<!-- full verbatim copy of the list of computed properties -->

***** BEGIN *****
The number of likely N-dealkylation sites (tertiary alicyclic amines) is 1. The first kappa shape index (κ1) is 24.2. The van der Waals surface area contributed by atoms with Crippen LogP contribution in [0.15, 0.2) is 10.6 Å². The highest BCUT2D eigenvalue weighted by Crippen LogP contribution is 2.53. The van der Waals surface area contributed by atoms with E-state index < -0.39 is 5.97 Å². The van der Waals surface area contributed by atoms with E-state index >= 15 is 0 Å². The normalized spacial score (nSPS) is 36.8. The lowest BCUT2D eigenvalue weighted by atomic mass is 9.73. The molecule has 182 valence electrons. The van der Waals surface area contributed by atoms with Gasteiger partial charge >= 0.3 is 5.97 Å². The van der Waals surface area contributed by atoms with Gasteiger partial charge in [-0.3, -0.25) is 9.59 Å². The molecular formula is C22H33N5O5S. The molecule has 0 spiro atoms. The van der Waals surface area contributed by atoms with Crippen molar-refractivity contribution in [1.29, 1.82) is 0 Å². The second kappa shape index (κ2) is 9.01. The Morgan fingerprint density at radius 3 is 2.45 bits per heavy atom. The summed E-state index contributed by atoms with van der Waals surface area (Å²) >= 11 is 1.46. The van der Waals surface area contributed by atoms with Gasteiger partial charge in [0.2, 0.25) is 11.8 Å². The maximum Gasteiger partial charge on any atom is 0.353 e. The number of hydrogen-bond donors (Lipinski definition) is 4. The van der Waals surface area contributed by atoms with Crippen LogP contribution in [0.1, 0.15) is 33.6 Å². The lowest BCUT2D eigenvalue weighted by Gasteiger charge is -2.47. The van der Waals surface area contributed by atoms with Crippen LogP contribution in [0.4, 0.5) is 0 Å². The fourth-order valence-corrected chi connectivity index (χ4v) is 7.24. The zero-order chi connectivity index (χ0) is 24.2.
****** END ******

The number of likely N-dealkylation sites (tertiary alicyclic amines) is 1. The first kappa shape index (κ1) is 24.2. The van der Waals surface area contributed by atoms with Crippen LogP contribution in [0.15, 0.2) is 10.6 Å². The highest BCUT2D eigenvalue weighted by Crippen LogP contribution is 2.53. The van der Waals surface area contributed by atoms with E-state index < -0.39 is 5.97 Å². The van der Waals surface area contributed by atoms with E-state index >= 15 is 0 Å². The normalized spacial score (nSPS) is 36.8. The lowest BCUT2D eigenvalue weighted by atomic mass is 9.73. The molecule has 182 valence electrons. The van der Waals surface area contributed by atoms with Gasteiger partial charge >= 0.3 is 5.97 Å². The van der Waals surface area contributed by atoms with Gasteiger partial charge in [-0.3, -0.25) is 9.59 Å². The molecular formula is C22H33N5O5S. The molecule has 0 spiro atoms. The van der Waals surface area contributed by atoms with Crippen molar-refractivity contribution in [1.29, 1.82) is 0 Å². The second kappa shape index (κ2) is 9.01. The Morgan fingerprint density at radius 3 is 2.45 bits per heavy atom. The summed E-state index contributed by atoms with van der Waals surface area (Å²) >= 11 is 1.46. The van der Waals surface area contributed by atoms with Gasteiger partial charge in [0.2, 0.25) is 11.8 Å². The maximum Gasteiger partial charge on any atom is 0.353 e. The number of hydrogen-bond donors (Lipinski definition) is 4. The van der Waals surface area contributed by atoms with Crippen LogP contribution in [0.1, 0.15) is 33.6 Å². The lowest BCUT2D eigenvalue weighted by Gasteiger charge is -2.47. The van der Waals surface area contributed by atoms with Crippen LogP contribution in [0.4, 0.5) is 0 Å². The fourth-order valence-corrected chi connectivity index (χ4v) is 7.24. The zero-order chi connectivity index (χ0) is 24.2.